Former GOP lawmaker Pete Sessions subpoenaed over dealings with Giuliani associates

Former GOP lawmaker Pete Sessions subpoenaed over dealings with Giuliani associates
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A grand jury has subpoenaed former Rep. Pete SessionsPeter Anderson SessionsTenth Congressional Black Caucus member backs Biden Giuliani held phone call with Maduro amid Venezuela crisis Texas GOP rep predicts heavy Democratic presence in state ahead of 2020 MORE (R-Texas) for documents about his relationship with President TrumpDonald John TrumpKaine: Obama called Trump a 'fascist' during 2016 campaign Kaine: GOP senators should 'at least' treat Trump trial with seriousness of traffic court Louise Linton, wife of Mnuchin, deletes Instagram post in support of Greta Thunberg MORE’s lawyer Rudy GiulianiRudy GiulianiDemocrats see Mulvaney as smoking gun witness at Trump trial Pompeo lashes out at 'shameful' NPR reporter Trump legal team launches impeachment defense MORE and four Giuliani associates arrested last week on campaign finance charges, according to the Wall Street Journal and Washington Post.

The subpoena concerns documents relating to Giuliani’s business relationships with Ukraine and his role in the removal of Marie Yovanovitch as U.S. ambassador to Ukraine, as well as any contacts between Sessions, Giuliani and the four associates, according to the Journal, citing people familiar with the matter. There is no indication Sessions, who is running for Congress, is under investigation.

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Two of the men arrested last week, Florida businessmen Lev Parnas and Igor Fruman, allegedly heavily lobbied an unnamed congressman to have Yovanovitch recalled from her post in Kiev. The donations specified in the indictment align with the pair’s donations to Sessions, who lost his seat in 32nd congressional district last year. He plans to run for a House seat in the 17th district in 2020.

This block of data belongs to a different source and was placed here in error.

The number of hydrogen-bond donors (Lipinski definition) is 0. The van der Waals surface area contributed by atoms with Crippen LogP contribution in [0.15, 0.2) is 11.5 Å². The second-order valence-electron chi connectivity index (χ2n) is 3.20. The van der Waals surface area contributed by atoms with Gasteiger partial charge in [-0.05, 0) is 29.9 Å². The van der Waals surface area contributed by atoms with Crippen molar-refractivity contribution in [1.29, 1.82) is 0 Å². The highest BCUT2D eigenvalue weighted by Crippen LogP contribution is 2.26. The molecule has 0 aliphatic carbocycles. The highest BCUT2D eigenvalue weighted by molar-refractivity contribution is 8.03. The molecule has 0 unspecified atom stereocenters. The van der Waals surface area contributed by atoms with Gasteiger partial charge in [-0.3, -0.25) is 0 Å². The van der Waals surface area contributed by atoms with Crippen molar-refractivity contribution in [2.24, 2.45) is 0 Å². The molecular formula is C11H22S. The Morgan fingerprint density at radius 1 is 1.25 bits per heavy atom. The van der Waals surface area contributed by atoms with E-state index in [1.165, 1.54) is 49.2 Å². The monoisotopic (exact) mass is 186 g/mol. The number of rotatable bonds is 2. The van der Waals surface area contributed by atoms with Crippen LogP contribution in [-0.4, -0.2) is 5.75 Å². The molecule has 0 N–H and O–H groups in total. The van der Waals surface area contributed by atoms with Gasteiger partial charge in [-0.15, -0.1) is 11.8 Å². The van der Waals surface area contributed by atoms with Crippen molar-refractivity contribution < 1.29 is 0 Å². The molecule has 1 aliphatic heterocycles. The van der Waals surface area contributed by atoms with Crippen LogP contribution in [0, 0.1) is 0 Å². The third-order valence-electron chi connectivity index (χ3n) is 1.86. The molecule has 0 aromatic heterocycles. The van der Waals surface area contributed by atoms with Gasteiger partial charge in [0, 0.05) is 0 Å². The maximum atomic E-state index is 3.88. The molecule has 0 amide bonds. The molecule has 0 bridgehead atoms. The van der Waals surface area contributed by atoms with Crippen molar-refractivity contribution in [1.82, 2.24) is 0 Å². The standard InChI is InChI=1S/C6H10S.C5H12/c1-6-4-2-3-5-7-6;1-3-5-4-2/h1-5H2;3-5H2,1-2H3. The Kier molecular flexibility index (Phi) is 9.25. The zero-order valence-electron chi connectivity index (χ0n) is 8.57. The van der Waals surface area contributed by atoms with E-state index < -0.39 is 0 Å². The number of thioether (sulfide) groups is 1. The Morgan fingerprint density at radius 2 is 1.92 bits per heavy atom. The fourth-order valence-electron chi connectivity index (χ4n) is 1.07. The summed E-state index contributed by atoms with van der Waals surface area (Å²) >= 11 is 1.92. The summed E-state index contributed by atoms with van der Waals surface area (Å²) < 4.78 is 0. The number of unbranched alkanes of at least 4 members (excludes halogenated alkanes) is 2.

Matt Mackowiak, a spokesman for Sessions, told the Journal the former lawmaker was cooperating with the investigation by the U.S. Attorney’s Office for the Southern District of New York and that he plans on “providing documents to their office related to this matter over the next couple of weeks as requested.”

When reached for comment, Mackowiak referred The Hill to his earlier statement.

Sessions previously denied any “wrongdoing” following Parnas’s and Fruman’s arrests, saying in a statement last week that if he was indeed the unnamed congressman mentioned in the indictment, “I could not have had any knowledge of the scheme described in the indictment or have involvement or coordination of it.”

“I have been friends with Rudy Giuliani for more than 30 years,” Sessions added. “I do not know what his business or legal activities in Ukraine have been.”